Culinary use of paracress is today almost restricted to tropical Brazil,
particularly the provinces Acre, Amazonas, Pará and Ceará,
where the herb is much used in the cooking styles of the indigenous peoples.
There, the starch-containing tubers of manioc are eaten as a staple, and since
that vegetable has a quite bland taste, it is often flavoured with potent
spices. For this purpose, paracress is often used; the leaves are used
fresh, added as a whole and eaten as an additional source of vitamins
Duck first fried and then stewed in manioc juice flavoured with garlic (tucupí) is a popular food in all Amazonian provinces (pato no tucupí). Another recipe from the region is tacacá, a soup thickened with manioc juice that contains dried shrimps and sometimes fresh water fish; it is eaten in many variants in Pará and the rest of North-Western Brazil. Both dishes are flavoured with garlic and paracress leaves, sometimes also hot chiles. Simultaneous usage of two pungent spices (chile and paracress) gives a unique taste that cannot easily be described; it is somewhat comparable to the use of Sichuan pepper in hot Chinese Sichuan cookery.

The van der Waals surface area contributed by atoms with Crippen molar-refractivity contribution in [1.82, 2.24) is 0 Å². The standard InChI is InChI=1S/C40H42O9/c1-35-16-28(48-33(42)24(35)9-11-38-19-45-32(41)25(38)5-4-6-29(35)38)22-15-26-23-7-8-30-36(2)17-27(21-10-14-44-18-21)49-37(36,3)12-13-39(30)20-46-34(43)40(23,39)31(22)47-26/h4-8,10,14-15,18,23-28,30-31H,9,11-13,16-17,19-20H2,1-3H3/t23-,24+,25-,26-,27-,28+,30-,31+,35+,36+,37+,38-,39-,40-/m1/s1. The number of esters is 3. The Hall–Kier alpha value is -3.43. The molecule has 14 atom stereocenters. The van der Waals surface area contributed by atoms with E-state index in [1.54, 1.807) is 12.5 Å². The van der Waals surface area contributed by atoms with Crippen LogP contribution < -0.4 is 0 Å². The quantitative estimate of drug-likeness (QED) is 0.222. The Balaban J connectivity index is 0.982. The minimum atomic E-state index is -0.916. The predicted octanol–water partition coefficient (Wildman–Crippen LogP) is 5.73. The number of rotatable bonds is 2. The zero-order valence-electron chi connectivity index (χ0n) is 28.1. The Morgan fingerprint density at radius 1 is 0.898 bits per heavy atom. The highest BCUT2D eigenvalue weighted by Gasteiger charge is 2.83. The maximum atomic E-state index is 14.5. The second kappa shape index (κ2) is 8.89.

Outside of Brazil, paracress is little known and little used as a food. There are records of a related species being grown in South East Asia, where the boiled leaves are used as a vegetable; but fresh leaves also have some flavouring use, for example in Western Jawanese cooking, where they complement hot sambal (see chile).
Since the pungency of paracress is wholly distinct to the heat of both
black pepper and chiles,
it is an interesting alternative that should be tried
by innovative cooks; it can be used together with other pungent spices,
or alone. I found that it performs well instead of pepper in
European foods, to which it lends an unconventional, tickling and yet